Dance games popped off in the early 2000s

ALMOST a relic of the past, dance (and rhythm games) were all the rage in the early 2000s. Its success was largely thanks to Konami and its Dance Dance Revolution (DDR) games, which propelled the subgenre’s popularity.

The turn of the century was a weird one for video games. There were a lot of consoles but it was not in the huge numbers that are currently in circulation and ownership. Due to that, most people – mainly kids and teenagers – were still going to arcade centres. These places were cheaper, more accessible and had a great variety of games, and in poorer countries, they were a blessing.

Circling back to DDR, the version that popularised the franchise and dancing as a means of gameplay were the huge arcade machines for the game. Players would get on the machine, start the game and begin vigorously dancing on the dance pad.

Movements or the “arrows” that players hit have to match the arrows that were scrolling on the machine’s screen and doing so would score points. The speed the arrows can be made to go faster to increase the difficulty.

The electric mix of dance music and athleticism made DDR an instant hit. This also differentiated the games from contemporary games, because it made players physically move, rather than having them sit down with a game controller in their hands for hours like regular games.

Now, these dance games are relegated largely to arcade centres – yes, those still exist – and are not developed for consoles similar to how it used to be.

As today is International Dance Day, here are some of the greatest titles from the genre and can still be played if copies of the game and consoles can be secured.

Beat Saber

Platform(s): PC, PS4 and PS5

The sensible evolution to rhythm type of games is Beat Saber, which incorporates virtual reality into the dance experience. Unlike regular dancing, the game has players cutting their way through incoming blocks, timing it with background in-game music.

Dance Dance Revolution: Mario Mix

Platform(s): GameCube

One of the many different versions of the original DDR released on consoles, Mario Mix was a popular release by Nintendo that blended dance moves with the franchise’s two iconic plumbers. Players can choose either Mario or Luigi as they tear up the dance floor with music from the Mario franchise. At release, the game was bundled with a dance pad controller.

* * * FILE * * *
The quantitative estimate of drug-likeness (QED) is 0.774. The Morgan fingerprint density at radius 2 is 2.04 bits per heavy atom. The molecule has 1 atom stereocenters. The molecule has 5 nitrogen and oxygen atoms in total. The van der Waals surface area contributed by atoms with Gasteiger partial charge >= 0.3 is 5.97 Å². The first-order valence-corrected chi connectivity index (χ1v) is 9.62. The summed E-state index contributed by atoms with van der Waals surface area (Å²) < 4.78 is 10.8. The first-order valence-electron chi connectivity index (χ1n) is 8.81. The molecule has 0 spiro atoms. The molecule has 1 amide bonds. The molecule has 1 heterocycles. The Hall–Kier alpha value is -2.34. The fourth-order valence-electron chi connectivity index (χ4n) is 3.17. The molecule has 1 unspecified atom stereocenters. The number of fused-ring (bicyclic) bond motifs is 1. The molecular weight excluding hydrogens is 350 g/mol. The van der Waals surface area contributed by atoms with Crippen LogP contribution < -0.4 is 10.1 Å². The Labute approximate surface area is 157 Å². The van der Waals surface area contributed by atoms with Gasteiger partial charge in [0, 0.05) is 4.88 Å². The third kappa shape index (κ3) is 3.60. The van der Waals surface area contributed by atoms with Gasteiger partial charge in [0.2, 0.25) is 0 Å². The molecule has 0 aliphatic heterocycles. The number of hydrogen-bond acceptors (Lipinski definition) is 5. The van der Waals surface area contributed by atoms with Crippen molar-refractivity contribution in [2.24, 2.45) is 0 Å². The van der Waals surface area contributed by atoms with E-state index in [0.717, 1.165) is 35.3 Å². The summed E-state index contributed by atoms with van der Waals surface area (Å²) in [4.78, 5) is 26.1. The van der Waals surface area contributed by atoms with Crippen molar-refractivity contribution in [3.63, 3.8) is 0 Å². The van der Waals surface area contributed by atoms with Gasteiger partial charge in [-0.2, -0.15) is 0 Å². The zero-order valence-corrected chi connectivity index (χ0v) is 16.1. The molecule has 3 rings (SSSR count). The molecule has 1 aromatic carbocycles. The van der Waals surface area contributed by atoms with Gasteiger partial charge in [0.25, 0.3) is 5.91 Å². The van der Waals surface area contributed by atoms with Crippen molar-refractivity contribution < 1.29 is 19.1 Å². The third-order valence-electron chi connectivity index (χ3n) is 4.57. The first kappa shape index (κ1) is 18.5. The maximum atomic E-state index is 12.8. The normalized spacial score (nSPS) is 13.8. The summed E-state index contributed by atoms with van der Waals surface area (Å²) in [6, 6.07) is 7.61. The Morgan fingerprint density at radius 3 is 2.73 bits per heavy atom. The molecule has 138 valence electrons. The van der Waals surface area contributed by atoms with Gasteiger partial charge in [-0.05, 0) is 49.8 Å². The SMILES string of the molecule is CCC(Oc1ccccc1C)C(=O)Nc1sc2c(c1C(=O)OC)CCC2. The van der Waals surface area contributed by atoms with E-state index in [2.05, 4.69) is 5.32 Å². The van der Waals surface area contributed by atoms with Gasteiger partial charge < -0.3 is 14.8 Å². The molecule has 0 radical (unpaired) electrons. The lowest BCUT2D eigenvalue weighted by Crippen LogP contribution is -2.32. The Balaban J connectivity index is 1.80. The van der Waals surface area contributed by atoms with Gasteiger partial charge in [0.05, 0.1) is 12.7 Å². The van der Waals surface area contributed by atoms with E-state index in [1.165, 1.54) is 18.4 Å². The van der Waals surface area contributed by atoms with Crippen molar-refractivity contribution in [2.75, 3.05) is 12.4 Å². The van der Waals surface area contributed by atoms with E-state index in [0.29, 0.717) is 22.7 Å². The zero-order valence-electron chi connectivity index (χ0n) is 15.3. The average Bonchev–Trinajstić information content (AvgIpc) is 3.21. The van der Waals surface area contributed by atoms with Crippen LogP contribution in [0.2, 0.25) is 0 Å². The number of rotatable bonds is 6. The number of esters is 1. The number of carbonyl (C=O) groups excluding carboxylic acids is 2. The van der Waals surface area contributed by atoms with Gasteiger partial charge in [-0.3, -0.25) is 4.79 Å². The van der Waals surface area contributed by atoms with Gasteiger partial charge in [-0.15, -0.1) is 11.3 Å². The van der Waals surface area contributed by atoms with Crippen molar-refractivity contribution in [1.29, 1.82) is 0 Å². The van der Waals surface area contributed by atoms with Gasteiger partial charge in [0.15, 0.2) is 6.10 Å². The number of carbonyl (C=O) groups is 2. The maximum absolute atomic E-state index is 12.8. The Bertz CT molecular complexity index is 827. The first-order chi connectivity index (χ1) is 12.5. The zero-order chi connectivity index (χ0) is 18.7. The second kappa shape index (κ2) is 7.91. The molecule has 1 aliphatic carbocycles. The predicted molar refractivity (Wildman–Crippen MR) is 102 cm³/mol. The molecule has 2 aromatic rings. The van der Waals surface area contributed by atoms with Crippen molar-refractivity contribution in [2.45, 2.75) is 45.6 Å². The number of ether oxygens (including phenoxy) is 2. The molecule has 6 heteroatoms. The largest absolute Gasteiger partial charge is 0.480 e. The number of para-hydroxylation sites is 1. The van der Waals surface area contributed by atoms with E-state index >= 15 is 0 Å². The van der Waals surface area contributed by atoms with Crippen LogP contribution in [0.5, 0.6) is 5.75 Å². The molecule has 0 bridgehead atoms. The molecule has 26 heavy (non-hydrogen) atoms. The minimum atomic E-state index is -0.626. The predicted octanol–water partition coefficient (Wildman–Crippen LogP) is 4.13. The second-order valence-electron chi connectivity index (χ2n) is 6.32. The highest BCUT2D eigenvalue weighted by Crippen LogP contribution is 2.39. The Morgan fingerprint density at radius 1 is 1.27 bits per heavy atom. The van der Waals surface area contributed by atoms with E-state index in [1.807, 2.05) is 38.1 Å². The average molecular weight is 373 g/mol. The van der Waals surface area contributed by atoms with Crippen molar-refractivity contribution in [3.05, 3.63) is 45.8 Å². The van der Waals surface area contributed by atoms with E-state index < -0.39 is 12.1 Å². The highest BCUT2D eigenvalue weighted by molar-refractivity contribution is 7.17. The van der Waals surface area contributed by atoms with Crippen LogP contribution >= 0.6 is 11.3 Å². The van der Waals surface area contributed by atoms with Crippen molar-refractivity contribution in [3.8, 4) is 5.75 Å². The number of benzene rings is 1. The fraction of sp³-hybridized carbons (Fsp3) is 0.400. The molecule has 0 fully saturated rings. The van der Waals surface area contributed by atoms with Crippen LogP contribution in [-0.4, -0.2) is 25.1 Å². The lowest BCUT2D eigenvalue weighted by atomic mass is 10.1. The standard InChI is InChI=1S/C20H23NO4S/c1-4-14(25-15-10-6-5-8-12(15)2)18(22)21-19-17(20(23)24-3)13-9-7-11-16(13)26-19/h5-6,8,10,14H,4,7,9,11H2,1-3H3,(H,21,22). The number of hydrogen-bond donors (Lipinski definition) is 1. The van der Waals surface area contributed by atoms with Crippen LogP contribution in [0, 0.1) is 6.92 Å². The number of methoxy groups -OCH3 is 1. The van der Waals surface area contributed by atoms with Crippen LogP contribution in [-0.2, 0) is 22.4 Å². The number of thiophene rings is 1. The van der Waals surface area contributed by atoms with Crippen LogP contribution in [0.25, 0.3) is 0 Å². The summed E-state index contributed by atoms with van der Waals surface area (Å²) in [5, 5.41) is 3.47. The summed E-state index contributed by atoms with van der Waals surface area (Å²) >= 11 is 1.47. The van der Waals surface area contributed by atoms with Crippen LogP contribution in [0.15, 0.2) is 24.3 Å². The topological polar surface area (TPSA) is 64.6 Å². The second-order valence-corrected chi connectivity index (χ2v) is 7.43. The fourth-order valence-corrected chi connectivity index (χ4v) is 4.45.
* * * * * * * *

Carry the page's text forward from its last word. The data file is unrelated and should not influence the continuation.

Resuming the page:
DDRMAX: Dance Dance Revolution 1+2

Platform(s): PS2, Arcade

Unlike the original DDR game, the DDRMAX variants included all the songs from the original games, including several new ones. For those that wanted an updated tracklist of the original with turn of the century tunes, these games were it.

Guitar Hero 3: Legends of Rock

Platform(s): PS2, PS3, Wii, Xbox 360

Truly a piece of the past, the Guitar Hero brand is more or less in a coffin in 2024. But back then, the series was synonymous with music-based games. Where the DDR genre of games built its reputation on players dancing on dance pads, the Guitar Hero games had players shredding rock and metal ballads on plastic guitar-shaped controllers, either alone or with friends in the same room.

This clearly is not a dance game like DDR and many of its off-brand clones, but it is impossible not to bust a move or two while shredding in Guitar Hero 3.

Dance Dance Revolution

Platform(s): PS1, Arcade

DDR has seen many variants across its lifespan, but the original game for the arcade and PS1 is unbeatable. The J-pop songs continue to slay, the controls and feedback remain crisp and the multiplayer aspect is timeless.

At home, the game could be played by just connecting the dance pad to the PS1 console. Though the game is a homegrown Japanese franchise, it pioneered a global genre for a decade based purely on how good it was.

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